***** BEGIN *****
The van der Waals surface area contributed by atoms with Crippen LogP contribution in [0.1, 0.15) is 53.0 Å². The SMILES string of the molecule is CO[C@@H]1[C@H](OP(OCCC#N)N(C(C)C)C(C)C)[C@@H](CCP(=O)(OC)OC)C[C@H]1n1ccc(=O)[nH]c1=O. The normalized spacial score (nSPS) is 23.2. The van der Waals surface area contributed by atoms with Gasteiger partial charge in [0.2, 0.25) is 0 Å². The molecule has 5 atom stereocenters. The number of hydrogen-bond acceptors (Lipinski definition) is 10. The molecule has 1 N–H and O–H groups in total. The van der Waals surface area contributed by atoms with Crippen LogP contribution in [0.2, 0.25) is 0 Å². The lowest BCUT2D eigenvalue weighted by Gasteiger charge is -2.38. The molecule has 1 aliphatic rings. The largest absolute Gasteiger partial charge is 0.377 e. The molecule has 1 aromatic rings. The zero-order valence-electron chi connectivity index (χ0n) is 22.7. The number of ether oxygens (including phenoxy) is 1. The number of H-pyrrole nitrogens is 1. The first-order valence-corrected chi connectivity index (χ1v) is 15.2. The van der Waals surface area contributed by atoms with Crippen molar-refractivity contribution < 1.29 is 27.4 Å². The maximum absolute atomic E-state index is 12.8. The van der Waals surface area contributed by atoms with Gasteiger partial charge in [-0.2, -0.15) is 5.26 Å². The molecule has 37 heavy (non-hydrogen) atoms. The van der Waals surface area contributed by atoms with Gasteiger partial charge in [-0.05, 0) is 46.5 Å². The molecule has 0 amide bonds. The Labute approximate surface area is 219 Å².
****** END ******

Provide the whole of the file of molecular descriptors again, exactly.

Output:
The van der Waals surface area contributed by atoms with Crippen LogP contribution in [0.1, 0.15) is 53.0 Å². The SMILES string of the molecule is CO[C@@H]1[C@H](OP(OCCC#N)N(C(C)C)C(C)C)[C@@H](CCP(=O)(OC)OC)C[C@H]1n1ccc(=O)[nH]c1=O. The normalized spacial score (nSPS) is 23.2. The van der Waals surface area contributed by atoms with Gasteiger partial charge in [0.2, 0.25) is 0 Å². The molecule has 5 atom stereocenters. The number of hydrogen-bond acceptors (Lipinski definition) is 10. The molecule has 1 N–H and O–H groups in total. The van der Waals surface area contributed by atoms with Crippen LogP contribution in [0.2, 0.25) is 0 Å². The lowest BCUT2D eigenvalue weighted by Gasteiger charge is -2.38. The molecule has 1 aliphatic rings. The largest absolute Gasteiger partial charge is 0.377 e. The molecule has 1 aromatic rings. The zero-order valence-electron chi connectivity index (χ0n) is 22.7. The number of ether oxygens (including phenoxy) is 1. The number of H-pyrrole nitrogens is 1. The first-order valence-corrected chi connectivity index (χ1v) is 15.2. The van der Waals surface area contributed by atoms with Crippen molar-refractivity contribution < 1.29 is 27.4 Å². The maximum absolute atomic E-state index is 12.8. The van der Waals surface area contributed by atoms with Gasteiger partial charge in [-0.2, -0.15) is 5.26 Å². The molecule has 37 heavy (non-hydrogen) atoms. The van der Waals surface area contributed by atoms with Gasteiger partial charge in [-0.05, 0) is 46.5 Å². The molecule has 0 amide bonds. The Labute approximate surface area is 219 Å².